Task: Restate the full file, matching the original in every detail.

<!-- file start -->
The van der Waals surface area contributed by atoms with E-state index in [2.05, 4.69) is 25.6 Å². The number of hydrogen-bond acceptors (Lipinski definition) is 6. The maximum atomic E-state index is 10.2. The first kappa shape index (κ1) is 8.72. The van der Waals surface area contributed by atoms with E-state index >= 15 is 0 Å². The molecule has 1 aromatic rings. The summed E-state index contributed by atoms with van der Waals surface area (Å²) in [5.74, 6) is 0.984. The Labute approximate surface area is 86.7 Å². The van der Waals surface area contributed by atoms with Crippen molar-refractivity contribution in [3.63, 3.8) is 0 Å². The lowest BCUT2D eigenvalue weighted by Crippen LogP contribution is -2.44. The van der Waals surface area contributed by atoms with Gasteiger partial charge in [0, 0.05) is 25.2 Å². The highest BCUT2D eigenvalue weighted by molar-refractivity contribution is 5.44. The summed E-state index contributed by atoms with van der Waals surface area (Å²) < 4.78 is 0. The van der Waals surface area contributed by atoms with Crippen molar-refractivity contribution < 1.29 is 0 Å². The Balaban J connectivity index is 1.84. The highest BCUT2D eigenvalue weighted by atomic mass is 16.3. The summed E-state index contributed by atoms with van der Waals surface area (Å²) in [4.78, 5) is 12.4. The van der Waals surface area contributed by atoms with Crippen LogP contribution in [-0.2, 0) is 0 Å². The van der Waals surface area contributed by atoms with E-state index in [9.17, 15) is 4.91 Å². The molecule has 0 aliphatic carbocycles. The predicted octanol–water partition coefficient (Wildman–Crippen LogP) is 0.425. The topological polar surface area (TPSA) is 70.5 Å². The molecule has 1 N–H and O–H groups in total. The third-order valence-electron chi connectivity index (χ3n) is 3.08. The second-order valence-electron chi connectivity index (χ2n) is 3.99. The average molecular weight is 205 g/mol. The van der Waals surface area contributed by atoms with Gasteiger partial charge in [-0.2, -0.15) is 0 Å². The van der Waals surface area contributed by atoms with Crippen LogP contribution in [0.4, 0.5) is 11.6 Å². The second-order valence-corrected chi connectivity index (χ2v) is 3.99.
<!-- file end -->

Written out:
The van der Waals surface area contributed by atoms with E-state index in [2.05, 4.69) is 25.6 Å². The number of hydrogen-bond acceptors (Lipinski definition) is 6. The maximum atomic E-state index is 10.2. The first kappa shape index (κ1) is 8.72. The van der Waals surface area contributed by atoms with E-state index >= 15 is 0 Å². The molecule has 1 aromatic rings. The summed E-state index contributed by atoms with van der Waals surface area (Å²) in [5.74, 6) is 0.984. The Labute approximate surface area is 86.7 Å². The van der Waals surface area contributed by atoms with Crippen molar-refractivity contribution in [3.63, 3.8) is 0 Å². The lowest BCUT2D eigenvalue weighted by Crippen LogP contribution is -2.44. The van der Waals surface area contributed by atoms with Gasteiger partial charge in [0, 0.05) is 25.2 Å². The highest BCUT2D eigenvalue weighted by molar-refractivity contribution is 5.44. The summed E-state index contributed by atoms with van der Waals surface area (Å²) < 4.78 is 0. The van der Waals surface area contributed by atoms with Crippen molar-refractivity contribution < 1.29 is 0 Å². The Balaban J connectivity index is 1.84. The highest BCUT2D eigenvalue weighted by atomic mass is 16.3. The summed E-state index contributed by atoms with van der Waals surface area (Å²) in [4.78, 5) is 12.4. The van der Waals surface area contributed by atoms with Crippen LogP contribution in [-0.2, 0) is 0 Å². The van der Waals surface area contributed by atoms with E-state index in [9.17, 15) is 4.91 Å². The molecule has 0 aliphatic carbocycles. The predicted octanol–water partition coefficient (Wildman–Crippen LogP) is 0.425. The topological polar surface area (TPSA) is 70.5 Å². The molecule has 1 N–H and O–H groups in total. The third-order valence-electron chi connectivity index (χ3n) is 3.08. The second-order valence-electron chi connectivity index (χ2n) is 3.99. The average molecular weight is 205 g/mol. The van der Waals surface area contributed by atoms with Gasteiger partial charge in [-0.2, -0.15) is 0 Å². The van der Waals surface area contributed by atoms with Crippen LogP contribution in [0.4, 0.5) is 11.6 Å². The second-order valence-corrected chi connectivity index (χ2v) is 3.99.